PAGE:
Spinninglizzy's Weblog

Falling down the slippery fibre slope

Rasmussen Tie-Up Photo Post

Hi Everyone!

I’ve had many requests for tie-up details concerning the Rasmussen loom. I made the mistake a few years ago of over-tightening the cords that lead to the treadles. This resulted in a decreased shed. I’ve been dragging my heels on correcting that problem, so haven’t used the loom for at least three years! (And I really miss it!)

The loom is buried under lots of other things, as the quick remodel we had envisioned has stretched on much longer than we anticipated. Everything has to move from one room to another while work is being done, then moved yet somewhere else for the next job!

Without further ado, the pictures. (To see details, click for large size.)

 

Good luck with your Rasmussen loom!

 

 

 

Advertisements

14 July 2017 Posted by | Looms, Rasmussen / Montana | , , , , , | 1 Comment

Not A Happy Camper

Dear Reader,

It’s been two years since my last post, not for lack of words, but time. Looking in my draft folder, I find I have almost a dozen posts in various stages of completeness. A friend urged me: “Just publish them, even without photos!” So here is my first post without photos. I’ll try to find time down the line to add them in…

This post was mostly written six years ago:

Eight years ago, when I learned how to spin on a drop spindle, I was very sure it was adequate for my needs, and I did not ask anyone in my spinning group to let me try out their spinning wheel. What would be the point, if I never needed a wheel?

So, when I realised the error of my ways (within a couple months!), my first time trying out a spinning wheel at a store was also my first time sitting at a wheel. That wheel was a Louet Victoria, and I learnt enough, an hour later, (learning to spin on my own, as the store kindly left me to my own devices), to determine that the Victoria was too small and expensive for my needs.

At another store, I tried out a Lendrum DT, and thought it spun very well; after having cut my teeth on the Victoria, it was too easy, and… shouldn’t there be more pain and learning curve to this learning process?! The saleswoman at that store mentioned the existence of walnut Lendrums, in the “they’re not available, to anyone” tone of voice, sniff sniff. I have no idea why she brought up the subject, as I had never paid attention to Lendrum wheels, any sort of Lendrum, prior to that day, and certainly didn’t know enough to ask. I didn’t purchase a wheel that day, because Lendrums were backordered with a wait-time of up to a year. But, to be honest, the price of a new wheel was also too far beyond my thinking as to what I wanted to spend.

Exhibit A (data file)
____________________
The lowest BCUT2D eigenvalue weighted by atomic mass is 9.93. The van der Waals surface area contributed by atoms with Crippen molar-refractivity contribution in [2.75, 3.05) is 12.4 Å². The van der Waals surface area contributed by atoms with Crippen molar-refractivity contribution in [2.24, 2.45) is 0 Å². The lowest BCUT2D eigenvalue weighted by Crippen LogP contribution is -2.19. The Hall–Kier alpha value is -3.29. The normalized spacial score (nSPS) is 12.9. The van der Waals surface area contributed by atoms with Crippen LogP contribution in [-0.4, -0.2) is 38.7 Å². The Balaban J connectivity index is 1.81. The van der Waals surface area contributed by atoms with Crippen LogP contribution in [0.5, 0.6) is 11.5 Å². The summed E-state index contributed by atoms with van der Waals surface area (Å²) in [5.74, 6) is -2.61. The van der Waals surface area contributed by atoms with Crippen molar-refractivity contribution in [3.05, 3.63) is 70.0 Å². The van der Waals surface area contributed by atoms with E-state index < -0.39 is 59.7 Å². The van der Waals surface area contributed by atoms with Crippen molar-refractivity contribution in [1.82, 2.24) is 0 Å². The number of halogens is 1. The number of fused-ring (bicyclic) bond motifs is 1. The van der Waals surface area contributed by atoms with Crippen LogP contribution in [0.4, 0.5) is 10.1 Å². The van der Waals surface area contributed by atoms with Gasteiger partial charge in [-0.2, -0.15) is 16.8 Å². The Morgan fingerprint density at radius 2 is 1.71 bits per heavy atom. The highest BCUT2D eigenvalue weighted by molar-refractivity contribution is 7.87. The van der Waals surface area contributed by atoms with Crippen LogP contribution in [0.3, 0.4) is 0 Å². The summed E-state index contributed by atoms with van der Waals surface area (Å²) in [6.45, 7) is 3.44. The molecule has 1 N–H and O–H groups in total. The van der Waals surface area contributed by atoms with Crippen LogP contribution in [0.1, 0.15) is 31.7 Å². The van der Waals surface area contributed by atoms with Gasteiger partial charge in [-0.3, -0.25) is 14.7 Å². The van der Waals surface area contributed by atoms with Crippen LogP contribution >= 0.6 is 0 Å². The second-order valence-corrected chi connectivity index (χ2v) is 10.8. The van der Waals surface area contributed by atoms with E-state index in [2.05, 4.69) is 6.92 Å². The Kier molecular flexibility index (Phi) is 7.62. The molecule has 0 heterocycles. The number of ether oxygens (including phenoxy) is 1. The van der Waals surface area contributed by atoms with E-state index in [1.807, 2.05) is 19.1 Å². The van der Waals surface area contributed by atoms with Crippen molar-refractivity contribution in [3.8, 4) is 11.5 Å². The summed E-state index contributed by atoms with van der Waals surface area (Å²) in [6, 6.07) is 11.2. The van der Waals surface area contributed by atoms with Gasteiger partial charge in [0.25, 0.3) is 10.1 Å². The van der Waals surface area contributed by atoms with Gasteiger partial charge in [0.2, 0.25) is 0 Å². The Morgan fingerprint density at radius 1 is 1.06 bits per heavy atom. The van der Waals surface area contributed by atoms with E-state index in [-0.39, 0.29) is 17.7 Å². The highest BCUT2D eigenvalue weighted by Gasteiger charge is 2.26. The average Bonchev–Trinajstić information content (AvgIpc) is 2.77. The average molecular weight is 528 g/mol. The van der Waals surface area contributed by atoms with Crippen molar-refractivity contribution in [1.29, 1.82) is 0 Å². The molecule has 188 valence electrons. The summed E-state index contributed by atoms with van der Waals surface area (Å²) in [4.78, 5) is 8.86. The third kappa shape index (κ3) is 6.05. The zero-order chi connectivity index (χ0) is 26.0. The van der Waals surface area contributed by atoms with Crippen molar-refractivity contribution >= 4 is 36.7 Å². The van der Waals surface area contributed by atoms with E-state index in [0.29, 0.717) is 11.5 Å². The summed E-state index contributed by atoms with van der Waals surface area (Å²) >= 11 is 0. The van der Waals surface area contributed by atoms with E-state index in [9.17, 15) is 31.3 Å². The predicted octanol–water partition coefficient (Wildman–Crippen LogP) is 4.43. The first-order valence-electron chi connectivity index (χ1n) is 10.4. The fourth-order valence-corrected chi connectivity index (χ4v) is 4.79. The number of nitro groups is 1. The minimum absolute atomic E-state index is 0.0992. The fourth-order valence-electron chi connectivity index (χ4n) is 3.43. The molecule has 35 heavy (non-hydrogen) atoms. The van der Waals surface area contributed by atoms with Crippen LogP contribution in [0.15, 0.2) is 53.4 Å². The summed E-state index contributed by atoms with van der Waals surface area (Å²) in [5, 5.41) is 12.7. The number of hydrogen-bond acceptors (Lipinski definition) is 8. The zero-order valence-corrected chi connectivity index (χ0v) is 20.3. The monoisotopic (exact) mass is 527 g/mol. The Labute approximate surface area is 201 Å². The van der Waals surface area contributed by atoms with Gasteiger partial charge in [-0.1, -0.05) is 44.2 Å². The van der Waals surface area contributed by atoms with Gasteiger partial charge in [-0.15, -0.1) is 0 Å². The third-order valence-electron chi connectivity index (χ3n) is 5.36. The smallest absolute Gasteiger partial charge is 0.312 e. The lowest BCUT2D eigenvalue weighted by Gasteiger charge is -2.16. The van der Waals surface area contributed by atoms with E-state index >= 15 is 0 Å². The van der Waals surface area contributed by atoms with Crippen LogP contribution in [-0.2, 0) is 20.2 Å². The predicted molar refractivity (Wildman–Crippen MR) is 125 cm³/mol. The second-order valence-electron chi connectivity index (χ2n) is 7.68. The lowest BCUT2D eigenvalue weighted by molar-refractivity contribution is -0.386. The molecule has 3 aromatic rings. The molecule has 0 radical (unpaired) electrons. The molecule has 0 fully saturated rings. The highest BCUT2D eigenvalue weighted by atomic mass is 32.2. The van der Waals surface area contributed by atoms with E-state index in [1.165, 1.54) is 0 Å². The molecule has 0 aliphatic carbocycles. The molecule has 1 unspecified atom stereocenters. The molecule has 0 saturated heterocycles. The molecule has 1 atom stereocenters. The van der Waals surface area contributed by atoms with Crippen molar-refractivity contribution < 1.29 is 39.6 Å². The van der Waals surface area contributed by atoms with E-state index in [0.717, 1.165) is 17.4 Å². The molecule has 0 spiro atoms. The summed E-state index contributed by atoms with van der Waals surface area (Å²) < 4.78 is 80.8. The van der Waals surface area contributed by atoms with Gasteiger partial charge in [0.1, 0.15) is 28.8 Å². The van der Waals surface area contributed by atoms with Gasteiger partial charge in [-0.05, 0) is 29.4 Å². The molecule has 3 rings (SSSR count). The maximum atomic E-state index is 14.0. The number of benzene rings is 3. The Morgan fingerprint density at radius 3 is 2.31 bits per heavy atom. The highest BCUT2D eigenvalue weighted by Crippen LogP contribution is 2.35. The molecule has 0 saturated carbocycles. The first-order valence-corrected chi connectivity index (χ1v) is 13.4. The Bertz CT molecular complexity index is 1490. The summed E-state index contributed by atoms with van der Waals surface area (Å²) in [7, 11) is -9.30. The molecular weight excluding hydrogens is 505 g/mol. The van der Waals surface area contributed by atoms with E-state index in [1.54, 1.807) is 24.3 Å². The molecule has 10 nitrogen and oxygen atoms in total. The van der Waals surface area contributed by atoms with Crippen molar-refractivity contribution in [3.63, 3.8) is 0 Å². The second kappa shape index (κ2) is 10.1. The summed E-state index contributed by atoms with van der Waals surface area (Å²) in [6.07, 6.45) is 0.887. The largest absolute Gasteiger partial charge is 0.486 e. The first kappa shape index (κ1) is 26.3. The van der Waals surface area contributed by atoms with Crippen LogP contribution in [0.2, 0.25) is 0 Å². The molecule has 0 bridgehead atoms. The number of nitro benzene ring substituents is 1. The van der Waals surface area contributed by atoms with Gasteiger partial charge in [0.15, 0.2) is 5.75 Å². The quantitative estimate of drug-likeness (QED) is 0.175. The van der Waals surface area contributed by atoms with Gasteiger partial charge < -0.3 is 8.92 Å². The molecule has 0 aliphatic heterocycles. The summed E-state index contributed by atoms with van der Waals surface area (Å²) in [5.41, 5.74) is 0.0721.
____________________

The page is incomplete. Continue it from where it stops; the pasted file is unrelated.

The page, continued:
I began to pay attention to advertisements for second-hand wheels, and my first was the trusty Ashford Traditional. After a month-long flirtation with the Traddie, I found, purely by luck, a walnut anniversary Lendrum DT in an essentially unused, new condition!

The Traddie was fun, but wasn’t fun to tote around in the car, to spinning meets. It had come with only the basic ratios, so I had to decide if wanted to spend the extra money to upgrade the Traddie, or put that money into a more modern wheel. I sold the Traddie, due to lack of space. (I have to laugh now, as I look around at the looms eating up every available inch of room!) The Lendrum was easier to go out with, and life was grand. Why did people need more than one wheel, anyway?!

A few months later, I met some new spinners at a fibre day at a wool-processing mill — and saw another walnut Lendrum!  I asked the owner how long she had had hers (I don’t know why I assumed she had acquired hers second-hand, as I did), she looked to at the golden plaque (found on the front of all walnut anniversary Lendrums) and told me, “since they came out in 2001”. (By the way, I wasted ten minutes searching the internet to come up with that year, before padding the few paces down the hallway to check out my own!) I was aghast. Her walnut was faded, dented, and generally looking like an aged beauty whose best days were clearly in the past, nothing like the deep, glossy shine of my own. Is that what happens to a walnut Lendrum that goes everywhere? When it rained at the end of a spinning workshop I took, taught by Judith MacKenzie-McCuin (JMM), she helped me put a plastic cover over the top of my wheel, which stuck out a few inches from my makeshift spinning-wheel bag (a canvas artist’s box-easel backpack). When JMM said, “you need to be extra careful with walnut in the rain; any water drops that get on it will leave spots on the wood,” the days of leaving the house with my Lendrum became numbered.